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----- Original Message -----
> ZIO is just a uniform interface for reading bytes transparently from
> strings and byte arrays.
> However, in the case of files, it ZIO them to be opened first and we left
> this to the user. Moreover, in the case of Lua, we have to look into the
> to see whether they contain Lua source or Lua precompiled chunks. That's
> why we need freopen and why parse_file in ldo.c is complicated.
> How would you change parse_file?

I would make ZIO a beefier abstraction of stream handling which dealt with
opening files, etc. as well as its current duties.  This way all the work
for handling non-ANSI file I/O can be done in one location instead of
searching around throughout the code.  For example, in Win32 in general
calling the native APIs for file I/O is more efficient than calling the ANSI
ones.  I could, for example, make file I/O much more efficient by, say,
using overlapped I/O calls.  I can't do this with the ANSI APIs.  If all of
the stream I/O (file or otherwise) was localized within a single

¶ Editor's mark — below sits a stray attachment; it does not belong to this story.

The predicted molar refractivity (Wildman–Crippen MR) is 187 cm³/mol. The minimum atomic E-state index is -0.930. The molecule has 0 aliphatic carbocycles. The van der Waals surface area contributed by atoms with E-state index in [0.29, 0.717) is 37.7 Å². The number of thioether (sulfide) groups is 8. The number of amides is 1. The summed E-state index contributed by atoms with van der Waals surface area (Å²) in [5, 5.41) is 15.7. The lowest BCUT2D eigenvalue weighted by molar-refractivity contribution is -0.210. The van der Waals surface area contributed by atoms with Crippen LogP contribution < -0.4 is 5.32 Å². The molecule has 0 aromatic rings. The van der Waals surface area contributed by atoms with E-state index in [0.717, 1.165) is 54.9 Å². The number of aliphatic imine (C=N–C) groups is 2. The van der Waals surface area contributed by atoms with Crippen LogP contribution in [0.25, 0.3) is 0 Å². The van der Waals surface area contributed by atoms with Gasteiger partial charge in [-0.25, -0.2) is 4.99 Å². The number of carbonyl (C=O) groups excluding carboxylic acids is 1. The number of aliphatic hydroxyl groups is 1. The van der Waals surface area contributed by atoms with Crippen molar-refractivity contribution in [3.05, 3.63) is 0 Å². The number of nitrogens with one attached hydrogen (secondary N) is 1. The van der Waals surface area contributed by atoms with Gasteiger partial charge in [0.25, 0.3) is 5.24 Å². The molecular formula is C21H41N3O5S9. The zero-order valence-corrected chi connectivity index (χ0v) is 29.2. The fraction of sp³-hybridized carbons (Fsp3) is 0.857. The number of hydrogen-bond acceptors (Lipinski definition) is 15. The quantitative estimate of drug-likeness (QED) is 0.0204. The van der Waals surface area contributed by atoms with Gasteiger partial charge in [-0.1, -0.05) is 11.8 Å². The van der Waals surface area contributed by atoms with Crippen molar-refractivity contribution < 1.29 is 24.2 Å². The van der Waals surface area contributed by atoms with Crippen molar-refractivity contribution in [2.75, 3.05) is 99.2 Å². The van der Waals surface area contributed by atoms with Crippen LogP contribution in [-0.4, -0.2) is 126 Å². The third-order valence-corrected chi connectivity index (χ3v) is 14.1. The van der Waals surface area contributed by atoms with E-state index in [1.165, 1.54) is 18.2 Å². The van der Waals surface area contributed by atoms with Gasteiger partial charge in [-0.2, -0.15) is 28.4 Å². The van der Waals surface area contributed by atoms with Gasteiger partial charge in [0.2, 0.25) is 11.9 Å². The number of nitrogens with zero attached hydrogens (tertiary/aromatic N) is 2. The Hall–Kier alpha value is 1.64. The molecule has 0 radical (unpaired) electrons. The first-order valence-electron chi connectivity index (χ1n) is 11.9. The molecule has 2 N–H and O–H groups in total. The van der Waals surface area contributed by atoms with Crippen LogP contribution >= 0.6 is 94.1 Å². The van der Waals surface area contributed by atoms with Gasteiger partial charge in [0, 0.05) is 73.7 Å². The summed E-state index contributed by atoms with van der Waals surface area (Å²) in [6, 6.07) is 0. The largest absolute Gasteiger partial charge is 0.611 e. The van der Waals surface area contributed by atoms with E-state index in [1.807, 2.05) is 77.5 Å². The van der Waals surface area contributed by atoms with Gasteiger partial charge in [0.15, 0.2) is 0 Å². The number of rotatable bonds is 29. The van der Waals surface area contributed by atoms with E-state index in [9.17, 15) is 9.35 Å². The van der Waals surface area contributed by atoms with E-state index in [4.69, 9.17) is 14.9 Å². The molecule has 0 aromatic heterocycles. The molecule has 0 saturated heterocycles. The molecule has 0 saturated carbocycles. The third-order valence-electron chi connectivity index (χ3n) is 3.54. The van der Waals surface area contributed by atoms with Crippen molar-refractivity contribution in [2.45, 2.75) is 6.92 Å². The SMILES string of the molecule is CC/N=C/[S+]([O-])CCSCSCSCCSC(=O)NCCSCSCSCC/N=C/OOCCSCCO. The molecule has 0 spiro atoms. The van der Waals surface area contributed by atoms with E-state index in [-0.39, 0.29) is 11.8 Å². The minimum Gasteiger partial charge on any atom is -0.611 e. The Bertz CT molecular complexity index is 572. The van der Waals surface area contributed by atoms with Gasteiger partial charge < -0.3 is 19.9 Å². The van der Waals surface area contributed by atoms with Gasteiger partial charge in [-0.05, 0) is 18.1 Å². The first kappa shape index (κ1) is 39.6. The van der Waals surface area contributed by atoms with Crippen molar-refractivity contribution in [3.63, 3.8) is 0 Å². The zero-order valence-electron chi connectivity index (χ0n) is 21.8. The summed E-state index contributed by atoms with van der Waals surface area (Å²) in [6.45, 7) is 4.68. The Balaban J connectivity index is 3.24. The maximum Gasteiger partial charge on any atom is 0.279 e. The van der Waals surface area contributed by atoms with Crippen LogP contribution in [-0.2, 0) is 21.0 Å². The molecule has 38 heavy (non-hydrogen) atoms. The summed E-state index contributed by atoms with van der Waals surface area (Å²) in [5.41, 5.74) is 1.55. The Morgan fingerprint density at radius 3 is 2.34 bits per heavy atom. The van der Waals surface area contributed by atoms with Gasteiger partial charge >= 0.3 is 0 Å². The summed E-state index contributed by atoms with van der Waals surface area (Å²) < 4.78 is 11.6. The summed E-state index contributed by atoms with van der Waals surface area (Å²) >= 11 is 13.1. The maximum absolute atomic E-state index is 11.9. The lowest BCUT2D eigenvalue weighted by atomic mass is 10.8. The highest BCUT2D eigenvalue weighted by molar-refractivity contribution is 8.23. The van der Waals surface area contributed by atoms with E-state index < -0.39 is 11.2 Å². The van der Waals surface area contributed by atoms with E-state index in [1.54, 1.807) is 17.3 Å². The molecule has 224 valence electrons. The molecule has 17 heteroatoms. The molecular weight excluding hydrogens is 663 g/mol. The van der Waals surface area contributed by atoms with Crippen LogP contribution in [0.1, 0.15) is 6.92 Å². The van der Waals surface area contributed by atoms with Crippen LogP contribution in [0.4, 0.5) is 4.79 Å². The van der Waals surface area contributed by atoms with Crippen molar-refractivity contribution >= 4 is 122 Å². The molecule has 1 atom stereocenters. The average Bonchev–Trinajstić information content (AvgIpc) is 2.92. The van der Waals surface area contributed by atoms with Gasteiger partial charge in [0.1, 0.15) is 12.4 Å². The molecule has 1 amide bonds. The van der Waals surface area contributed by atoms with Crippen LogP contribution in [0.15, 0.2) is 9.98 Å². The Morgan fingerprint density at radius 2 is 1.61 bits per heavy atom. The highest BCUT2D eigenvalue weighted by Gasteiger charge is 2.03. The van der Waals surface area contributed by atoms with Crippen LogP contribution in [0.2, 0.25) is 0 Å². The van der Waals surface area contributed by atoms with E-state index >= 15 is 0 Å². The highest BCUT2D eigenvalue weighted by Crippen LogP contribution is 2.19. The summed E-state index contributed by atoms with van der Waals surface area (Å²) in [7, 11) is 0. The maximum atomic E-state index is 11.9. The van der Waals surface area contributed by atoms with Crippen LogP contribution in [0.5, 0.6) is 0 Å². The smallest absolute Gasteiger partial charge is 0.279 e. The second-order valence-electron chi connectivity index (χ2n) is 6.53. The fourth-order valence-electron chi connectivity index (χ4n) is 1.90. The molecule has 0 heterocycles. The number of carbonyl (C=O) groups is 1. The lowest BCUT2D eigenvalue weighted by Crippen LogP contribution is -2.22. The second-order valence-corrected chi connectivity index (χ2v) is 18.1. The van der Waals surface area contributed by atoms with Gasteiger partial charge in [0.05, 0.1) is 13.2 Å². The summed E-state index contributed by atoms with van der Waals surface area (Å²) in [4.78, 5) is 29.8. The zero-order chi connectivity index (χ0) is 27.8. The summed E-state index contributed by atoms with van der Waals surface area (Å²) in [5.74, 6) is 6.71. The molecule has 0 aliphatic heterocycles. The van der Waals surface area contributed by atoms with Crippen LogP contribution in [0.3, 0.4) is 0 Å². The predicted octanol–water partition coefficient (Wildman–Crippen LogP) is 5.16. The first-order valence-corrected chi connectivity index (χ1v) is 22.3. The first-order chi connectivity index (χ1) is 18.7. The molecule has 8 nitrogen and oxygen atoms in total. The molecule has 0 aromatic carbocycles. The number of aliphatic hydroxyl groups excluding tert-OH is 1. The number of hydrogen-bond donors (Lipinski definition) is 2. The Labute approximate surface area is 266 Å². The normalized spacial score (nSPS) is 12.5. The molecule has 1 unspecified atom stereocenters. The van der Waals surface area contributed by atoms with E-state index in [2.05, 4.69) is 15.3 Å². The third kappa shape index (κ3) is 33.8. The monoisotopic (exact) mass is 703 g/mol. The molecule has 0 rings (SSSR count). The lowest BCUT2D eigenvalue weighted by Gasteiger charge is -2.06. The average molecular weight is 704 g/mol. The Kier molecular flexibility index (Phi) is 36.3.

subcomponent, I could -- no matter what the platform -- optimize stream I/O
handling using whatever special tools the underlying platform provides.  And
in cases where the underlying platform doesn't supply particular
functionality (freopen being a case in point), I can fake it using whatever
facilities are actually available.

> I agree that stdin, stdout, stderr only make sense for environment that
> have consoles. but not about freopen. Am I missing something?

Freopen is typically used to redirect stdin, et al in my experience and I
made the unwarranted leap that this is what you were doing here.  Later
inspection proved that wrong and I replaced the call to freopen with an
fclose followed by an fopen.

> Anyway, the bottom line is: does Windows CE implement stdio from ANSI C?

Only partially.  This is why I'm always an advocate of abstraction layers
when writing code.

Michael T. Richter
"Be seeing you."